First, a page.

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Only th, Scats Rqmiin.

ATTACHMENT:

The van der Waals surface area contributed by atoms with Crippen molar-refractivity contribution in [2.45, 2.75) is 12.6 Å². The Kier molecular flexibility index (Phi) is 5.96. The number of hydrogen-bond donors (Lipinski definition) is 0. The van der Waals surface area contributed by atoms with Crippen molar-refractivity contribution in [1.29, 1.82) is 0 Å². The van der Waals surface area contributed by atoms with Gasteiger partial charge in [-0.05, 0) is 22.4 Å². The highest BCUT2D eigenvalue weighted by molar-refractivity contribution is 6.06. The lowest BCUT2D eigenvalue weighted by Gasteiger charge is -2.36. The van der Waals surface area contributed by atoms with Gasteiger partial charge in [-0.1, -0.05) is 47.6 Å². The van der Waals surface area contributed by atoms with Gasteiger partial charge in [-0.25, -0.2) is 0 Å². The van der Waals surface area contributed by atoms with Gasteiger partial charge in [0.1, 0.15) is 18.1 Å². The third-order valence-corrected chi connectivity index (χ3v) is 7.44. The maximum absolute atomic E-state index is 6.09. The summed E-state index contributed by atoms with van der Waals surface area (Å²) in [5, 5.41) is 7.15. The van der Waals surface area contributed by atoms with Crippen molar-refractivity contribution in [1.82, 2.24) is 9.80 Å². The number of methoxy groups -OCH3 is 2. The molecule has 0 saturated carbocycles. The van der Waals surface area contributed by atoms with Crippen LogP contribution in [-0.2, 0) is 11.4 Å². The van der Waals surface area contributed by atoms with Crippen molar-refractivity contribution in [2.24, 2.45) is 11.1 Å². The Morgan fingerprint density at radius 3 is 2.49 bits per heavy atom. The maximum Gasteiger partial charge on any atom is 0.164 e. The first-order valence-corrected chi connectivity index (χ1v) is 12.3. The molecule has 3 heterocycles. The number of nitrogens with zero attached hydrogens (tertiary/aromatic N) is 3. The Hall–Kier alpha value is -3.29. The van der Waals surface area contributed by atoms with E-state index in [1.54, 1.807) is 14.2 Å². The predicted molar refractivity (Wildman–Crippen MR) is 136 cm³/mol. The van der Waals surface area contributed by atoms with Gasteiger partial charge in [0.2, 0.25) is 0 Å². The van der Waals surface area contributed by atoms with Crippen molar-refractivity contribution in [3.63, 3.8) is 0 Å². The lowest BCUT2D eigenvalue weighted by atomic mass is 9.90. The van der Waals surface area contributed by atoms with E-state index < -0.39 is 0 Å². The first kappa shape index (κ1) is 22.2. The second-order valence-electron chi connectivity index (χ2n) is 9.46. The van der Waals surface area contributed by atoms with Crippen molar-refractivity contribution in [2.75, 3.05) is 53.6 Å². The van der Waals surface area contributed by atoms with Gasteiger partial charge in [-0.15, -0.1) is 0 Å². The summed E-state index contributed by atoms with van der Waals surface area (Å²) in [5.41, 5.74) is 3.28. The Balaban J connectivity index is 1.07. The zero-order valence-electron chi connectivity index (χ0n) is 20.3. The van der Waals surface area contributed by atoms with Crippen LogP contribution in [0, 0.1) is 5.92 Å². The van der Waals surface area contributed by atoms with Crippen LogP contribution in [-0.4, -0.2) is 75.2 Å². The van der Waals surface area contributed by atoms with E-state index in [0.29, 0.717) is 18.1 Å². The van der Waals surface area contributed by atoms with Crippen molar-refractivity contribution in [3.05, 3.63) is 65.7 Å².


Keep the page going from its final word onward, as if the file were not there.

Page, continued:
"Among-th9 .~lany IItlimn.lalas tulh I see In regarit to certaibn niodialels pieronrm log cures, cleansing the blood, ete.," writes liaNitr IHposoNo. of he Jame,. Smith Woolen Mkcbluinry Co., Pi rlladalphia, Pae, "none Impress me more tlcan my Sown case. Tivonty years ago, at the age of 8Iyerars, I bhad swellings coins on my legs, whielh broke and became running sores. Our family physiiolan conld do me no good, and it was feared that the bones would be affected. At last, my good old mother nrged me to try Ayer's Barsaparilla. I took three bottles, the sores healed, and I have not h~no troubled since. Only the scars remain, and the memory of tile past, to remind me of the good Ayer's Sarslparlit has ldone me. I now weigh two hundred and twenty pounds, and am In the best of health. I have been on the road for the past twelve years,'have noticed Ayer's Sarsaparilll advertised In all parts of the United States, and always take pleas. ure in telling what good it did for me." For the cuare of all diseases originating in Impure blood, the best remedy is AYER'S Sarsaparilla Prepared by Dr. J. . Ayer & Co., Lowell, Mass. Cures others, will cure you SDR. GOUNIN'S ONION &SYRUP FOR COUGHS, COLDS AIND CROUP. GRANDMOTHER'S ADVICE. iaisift amlla o nine children. my only rem yfor u h. o-ldsand Crroup was onion syrup. I. jt as enfeotva to-day as it was forty years ag . Ow my grandchildren take Dr. oun'n s Onion syrup ltah Is already prepared and more pleasuant to the lies. sold evorywhere. Lsra bottles r 0 emint_. n bio btute for it. Trss sothin a good. every man wearlm&'an Old SUS PIE NS O RY experiences a wonderful sense of Strength, Corn iort and Security. The only perfect and self sdjusLting Suspensory. Drugggists guarantee them. ccept o substitutes. OP-C book tells why everyl man should wecarone. Mailed free. T. W. Heinemann Company, Patentees, Chicago It. M. Parchen & Co. Pope & O'Conncr iugrcn Meyer Paynter Drug Co. I. S. aisle & Co.' o MORE BACK ACHE I AIRVE L,-$' CONSTIPATION, INFLAMATION or.riE BLADDER. AND ALL KIDNEY DISEASES. Bald Heads! What in the condtlion of ydours Is your hair dry harsh, brittle? Does it split at the ends? Mas it a lieleas apearnce? Does it foil out when combed o trushed Is it ulld of dandruff? Does your sealp itch? JIlt dry or In a heated couditlon? It these are some of our symptoms ho warned In tim or you Skookum Root Hair Grower Is what yes need. It. cident i ut the oresul of sclenti5o resoarch. atenns lfl the hair and seals led to the dnicovely f hwat to treat them. SSe.ornum" aontaino neither Sminerlsnor oils. e igenot Dye, ot a de ElIchtaniy cooling and .rcfreshig Tonic. By tamope I h a Ein hanird, cune o J , lInor4an islatrs haCr t. KeeP the scalp erle, healthy, tyand fre from irritating erup tion. by tho use of destroys .rasit.fo isn iu tse, useio h Ifed Oin and. Se Iimop I y ie hair. If your druaglst ean lil II i not supply you send dl ~I I it reel to ta , and we will lforward. prepaidon re. SI "" 'oeipt of oprce. Grower, te fero , I for 5W.6 LR THE SKOOKUM ROOT HAIR GROWER CO., 87 South Fifth Ave, New York, N. Y. e5 ,OOe ,a nO.a .a rVo'we0aeee,5 es.e. :L . R'I'P.A.N.S 'TIBULES i REGULATE THE, : 8TOMACH, LIVERANmBOWELB I i AND PURIFY THE BLOOD. i SIIIPANS TABULES are t ot icdl. lt l elie ,no swn rsr lndciiestioa ll looq.rS. llradech.s Coastlpails,(oIpy.sppsel. ilUApAe *.lverTrco5ublei, 5lzelness,ladCaimpleh.ion,, lDyentery, Oe.ol.,o Breath, and all dim: serides o. the Itoeaeh, l.ler and Bowels6 :thClpan Tahbule rontels nothing in .rieee to oot delit.stceuetltti,,n, Are 1teamt to take. te., oefft ,t ual, and giue Immediate relief, S ai be obtalne by applleatlsn to nearest To Stamp Collectors. Canulled Poetlae Itamps ror Wale or ZsoItang.. I have a very large stock oa cahoollesl s.alupa of India, Olina Eingland, Ilonir Kong, JIi at, P'hilippne Islands, Cey Ion, Strait t Settloments, Turkey andl Siam, as wo I as dup!ioateo of those oi various partti of Euro; e. Address, It. W. LORA, INo. 53 West 13..d St., New York, S. S. A. LUCK A ACTI] IH LI , Chanes Plays a Mighty Important Part in Determining Suqoess or latlure. Some Notable Instanoes of Men Come to Greatness Through Luok. Sterllg Qualities Ofrtn Fail to Push a Man Into Promlnenoe, Except as Chance Alds Chance is everything. Opportunity and luck mean much. The great race, it seems to me, is but a creature of conditions. Now and then we hear individuals spoken of as: "He is a man of programme. He fixes a course artl adheres to it." And that re mark is generally made concerning some one who has achieved success, either as a money getter or holder, or as a factor on some elevated plane of life, but when you come to think of it the beggar in the street may. be quite as determined in his pro gramme, and possibly it is his very pro gramme that keeps him where he is. Burglars, highwaymen and rascals gen erally are quite as likely to he men of pro gramme, to which they adhere with a de termination that may well be called obstt nate, as any others. My own theoryis that mankind is made what it is by circumn stances. Very few of us withdeliberate in tent surveyed the country of opportunity. Very few of us with ax in hand cleared away a path through what appeared an im penetrable forest, which being followed, led to a partial clearing, where a persistent labor with the ax and the grub furnished us a fallow field in which to plant the seed of today that we might reap the harvest of tomorrow. I am very sure I didn't. And as I look around me I am quite con vinced that the very large majority of my fellow citizens did no such a thing. What makes this man a preacher, this a writer, this a doctor, this a soapmaker, this a sales man, this a banker? In some instances it is natural fitness unquestionably, but in a very great majority of cases it is simply the outcome of all controlling circum stances and conditions. Take the case of Henry Ward Beecher. Being a clergyman's son, he, like all his father's children, studied for the ministry. I forget how many sons the old gentleman had, but six, at all events, every one of whom became a clergyman. One of them was no more fit to be a preacher than I. One would have made a most admirable teacher, professor, but he is no preacher. In fact, of them all the two who succeeded in life were Henry Ward and Thomas K., but they were sons of Lyman Beecher, and it was as natural for them to yield to the all controlling circumstances and conditions of their father's family and fall into the min isterial line as it is for the son of a butcher to follow his father's calling. But to return to Beecher. When he was in the west, nothing but an accident pre vented his becoming a railroad man. You didn't know that, did you? He was pastor of a church in Indianapolis. A new rail road was projected, and a superintendent was to be chosen. A bank president who was one of the chief directors had been greatly impressed with the go ahead man ner and zeal of the young parson, and con cluding that he was possessed of the qual ities that would make him a first rate rail road official proposed his name. The con test was close. IBeecher lost by one vote. Now suppose for a moment that he had been successful. He would have gone ahead in his calling, and the fire ant energy and vital industry which were prominent among his qualities would rapidly,unquestionably, have forced him to the front. And then, growing as the west grew, nothing under heaven could have kept him out of politics, and the large probabilities are that he would have become a foremost figure in national councils, with a seat in the senate and possibly a home in the WhiteHouse. It was a little thing that switched him. One vote settled the mat ter. As it was with Beecher, so unques tionably it is with multitudes of men less conspicuous. Not many years ago a humble Irish American worker was sticking type in the composing room of a neirhboring city. 'The newspaper was not very successful then. Its editor died. None of the reporters seemed quite up to the mark, and the pro prietor, a nervous, fidgety man, allowed things to drift. The reporters printed what they pleased. Several paragraphs pertinent, timely, evincing thought, were written by a compositor and handed to the proprietor, who published them. They attracted at tention. He asked him to write more. In a little while Thomas Kinsella became the editor of the Brooklyn Eagle, which ere he died was of the five chief newspaper prop erties in the country. If the editor of that paper had continued his work, Kinsella would have remained in the composing room, instead of which he left his case, en tered the sanctum, formed political andl linancial alliances, went to congress and (lied a comparatively wealthy and a very generally esteemed citizen of that great town. It was the purest incident of an accident that secured for himl a commanding posi tion and a wide felt influence in affairs. What nonsense it would be to say that Gar lield when he was driving horses on a tow path had any idea, any plan, any pro gramme, the end of which was the presi dticy of the United Statesl It was chance, c·cident, which gavq him opportunity aft Ir opportunity, and it was an industrious, honest utilization of the chance and of the (;pportunity which advanced him step by -tep, but even there see how he was favored by circumstances. The story is familiar to you all. Twynty thousand people were packed ln the great :.semhlage hall in Chicago. Ten thousand ,f them cheered themselves hoarse over the inmne of Grant, while the other 10,000 en deavored to drown the noise made by hur rabing and clapping andl cheering for Blaine. Now, if tGrant ' frie-nds had been the stronger in the convention, there would Dave been no Garlield, or if llauine's friends had had sduticiint strengtih to carry the day Garfield would have been nowhere. The happy Leecident was that there was a. divitred coui, efitiull, so far ts those nanles \;ere camernerl, and the compromise was nlarliekl's sp. ortunity. T'hat's my pout. It is not that Garfield ray not comUl. eient, not that he wasn't sn b ,,eLuelitily -leteid, not thaltt he couldn't fill tle hill, but that whatever might have beenl his desire, aiiniltionll, ihopes, it was iothinlg but thu, bitter, rellentless tight be I weeni tihe friends of llaine anud lG rant that ,gave hinm the opplortunity. WVe atire apt, when arguing lmatters, to utilize illoustra tlous drawn flnll conlspicuous realms, Iht this opportunity, this chanice, this ac t ident, obtatun just as absolutely in your life' auid mnine as il the experience of canudi lates for the presidency, as in the ongoings if generals upon the field. It is not what .he silly hilly writers call high life alone, but lul everyday existence in the constant istruggle in which Inlatkind flitd them selves.--lHoward ill New York Recorder. A Plea For the Spoun. Thackeray, it will be remembered, makes it earnest plea in his "Book of Snobs" for i e fork, excoriating a wretch whom hoilo .ected eating peas with a knife. Now the hioston Journal conies to the front as the chlampion of the spoon. The Journal be lleves it deterts a (.sp.Rlttytp on the vlrt of tI' rora to ustrp tms powers ana aunnes d the spoon. It protests against' eating Ion cream with a fork and adds, "What com parison in delight ctu there be between the forked transit front plate to mouth of scat tering peas, conscious of their fate, and the caho assurance of the delicious globules contained safely ip the hollow of a spoon?" It remains to be seen what answer the Bos ton devotees of the fork will make to this indlctment.--New York Tribune. Iledges For flltady Placer. It is often desirable to have hedges along lines where large trees are already growing. Evergreens are wholly unfitted for these situations. Only deciduous shrube can be employed. Among the best of these are the various varieties of privet. They stand dry ground better than almost anything else. It is not so much the shade which injures the hedges in these situations as it is the drying of the ground by the roots of the trees. When welmagine the enormous amount of moisture transpiring from thon sands of leaves of trees, we can readily see how dry the ground must he which hne to supply this moisture. But those who have practical experience understand this with out even a thought of the philosophy in volved.-Meehla's Monthly. Small Talk. Young Gent (at a party, to his neighbor) -What a charming apparition, that lady yonder with the golden bhsrl "Yes, that hair cost a good 3,000 francs." "And those teeth-a veritable casket of pearls." "Patent enamel.. Guaranteed to last three years." "In short, she is an angel." "Not bad looking, you mean to say?" "Come, sir, I won't allow you to speak so slightingly of a person whom you don't know." "I know her a great deal better than you do-she's my wife!"-Charivari. Popular Letter Boxes. There is a tendency to drop more letters in the letter boxes than formerly. I sup pose it is because the public has learned that mailing by dropping in the boxes is as reliable as the postoffice. It is not uncom mon for a mail collector to bring in 45 pounds of letters at 6 o'clock in the after noon. This is especially true around the markets. It often happens that a collector will get his bag full by the time he hascov ered half of his route and will have to go the second time to cover the other halft Boston Globe. Coral From Italy. Much of the costly red, white and pink coral used for ornamental purposes is ob tained from the coast of Italy. Men go out in boats and drag the rocky bottom of streams with wooden frames or nets, in which the coral becomes entangled, but the delicate branches are crushed in this way. The finest coral is obtained by diving. Philadelphia Ledger. A Iomedy For Snake Bite. A remedy for rattlesnake bite employed by the superstitious of the mountain re gions of middle and eastern Pennsylvania is to cut a live chicken in two and to place the warm, raw surface of half of it upon the part bitten by the snake.-Science. An Appeal For Strength. Bollum-Lend me $10 for a week. Smartie-For a weak what? Sollum-For a weak pocketbook, of coure.-Detroit Free Press. Tihe Violent Commotion In the stomash and bowels prodnced by a violent purgative and its consequent drenching action, never are, because it is impossible they should be, followed by per manent good effects. No speciio which weakens and convulses the organs for whose relief it ie used can do good. Blue pills, calomel, podyphyllin, salts and senna, vegetable or mineral puorative pills, are drastio remedies generally void of benefit. A reliable and effective substitute for them Is Hostetter's Stomach Bitters, which ef fects a change both natural and thorough in the bowels when they are constlpated. A sufficient and regular secretion of bile by the liver and sound digestion are also promoted by its use. Malaria in all its forms. rheumatiser and kidney trouble are obviated by this fine reformer of disor dered conditions of the system. A wine glassful three times a day is about the dose. FREE! Urs, Liebig & Co., The World Renowned Specialists, PERMANENT OFFICE: 13 S. MAIN ST. HELENA. FRFF ('ONSU [.TATION given to all persons nuftiring from ;lCronc I)lsoae",a, I)ieeacee of the 1ye, Ear, N no. Throat, Liver, ttomnlaoh, Kid s, rienary oirlens. bervous and Irivate Afl etions. 'lhe rapidly inlrearing numbcer tof petents in Montana demand greater facilltiol and ac'comlltdaticcno, te meet. which Irs. Liebig A ( o. have potabdi-hcd ofli os in this city. 'I hey will oe in charge of a duly authorized reprone tative, who will report all complicated oases to the lhead soffie, loro complete rccords are kept tf all cases and le I reaatment adopted. Each branch Ihavmng its sp ciali is, no one phrsician and rever loss th'iu five exIprrlonced spccialisl havc ea olultation on every caro p.ro.entoel. Ilaving thou andlu to rioor to, cotmtpartisons are readily imde No texperilmnltino--slmply ap plying the tretatme -t that lhas tions without nrumber proved -ecre'naef . 'I his is the seeerrt of their tsutecis ind the reeson nlch IIttarvelols clue, a5r horetofore reported have bnen madcl after lih b, at locanl phy-icians pronoauced them; hopelessly incurable. BIFN ( hronic affootionc, whether from early inldi'ctetions, V.'tter:od lix(',ce,o r rttulutt N',ctkneee. Loos of anhood, Nypttilli. atid olt0ir alltec tr tinfittlnu tie m Iront enjoyillg any Iof tho llteltteacsof Ilfl. tealtrl tnd csre i at er abst, t'o failurt. by others itr. libigt & (t'o reputation for their unpraelolled success in treat itg the( iniseases of tlet1t is world-wido, anid they have pattints in all parts of it. \\OMNI N-- hoir peocia'let Ifr affcetions o' Wott'nti, hats ell the latest apptlianes and remtedieos tn.d in the principal hospitalst, an I i: without a el.luerior on Iho coast. I A'I'AI:lilt \d kindrled affietione of tllh F:ye. ar. Threat and Lunges eneco.tfttlly I reto I aId ina tillai ttl tt Idly as to be acceptablU to tile mNt't dtelicate chihl. traces for Slt'nal l)efornittiot ('lutt Fro', ole., IlttItutfattlrti. hatilalaeti nt gtlnrelntct'. laroe tittulier of ptritients. thitow wetsoitee ttnntt titdll it eotte ltut to the I inentt SHrNtciali.·, ran state their erinca by lettetr t a.'ful attoltion gilve to corr. speot'lltnden alld tmediciue and ap pliancon brtut bly iexpress. Rogular Visits Monthly At Great Fallos on the 15th ant 116th. At hltstoula on the 2tth At Joztoman on tihe 2rtt.l At Livingston on the 24th frs.Liebig & Co.,World Dispensary 'ermunnont Oftlces at 1:18 . Mlatlu t. tllolcna STUDY LAW AT HOXE fls a Oewase m U s tpwagu Corrvep..4eea. S(laOegea'le ) leed taon sabl eaw) d. Ootner. Jr', eop. IU. 0 IW hitane SMoeekshe .erls l t DRY S M.ROER ..- . TI£EN - THE NEW YORK DRY GOODS STORE WILL OCCUI'Y THEIR GRAND N BW QUJRTERS Nos. 48, 50 and 52 SOUTEI MAIN STREET. Valuable Cheap Pocket Books, S CIE-TrCE SERIES. This series is bound in a neat and attractive style i8 mo. boards, price 50 cents per volume. 1 Chimneys and Furnaces. 40 Transmission of Power by, 3 Practical Designing of Re- Compressed Air. taining Walls. 41 Strength of Material. 12 A Theory of Voussoir Arches 42 Voussoir Arches Applied to 13 Gases Met With in Coal Stone Bridges. Mines. 43 Waves and Vortex Motion. 14 Friction of Air in Mines. 45 Thermodynamics. 15 Skew Arches. 48 Theory of Solid and Braced 17 Water and Water Supply. Arches. 18 Sewerage and Sewerage 49 On the Motions of a Solid in Utilization. a Fluid. 19 Strength of Beams Under 62 The Theory of the Gas En Transverse Loads. gine. 20 Bridge and Tunnel Centres, 68 Steam Heating. 22 High Masonry Dams. 76 Modern Reproductive 26 Practical Treaties on the Graphic Processes. Properties of Continuous 80 Healthy Foundation for Bridges. Houses. 27 Boiler Incrustation and Cor- 82 The Preservation of Timber rosion. by the Use ot Antiseptics. 29 Steam Injectors. 87 Treaties on the Theory of 32 Cable Making for Suspen- the Construction of Heli sion Bridges. coidal Oblique Arches. 33 Mechanics of Ventilation. 90 Rotary Motion. 34 Foundations. 92 Petroleum. 36 Matter and Motion. 95 Plate Girder Construction. 38 Maximum Stresses in 98 Practical Dynamo Building Framed Bridges. for Amateurs. Any of the above works sent by mail, postpaid, on receipt of price. SCIENTIFIC PUBLISHING CO. Publishers and Booksellers, 27 PARK PLACE. - - NEW YORK.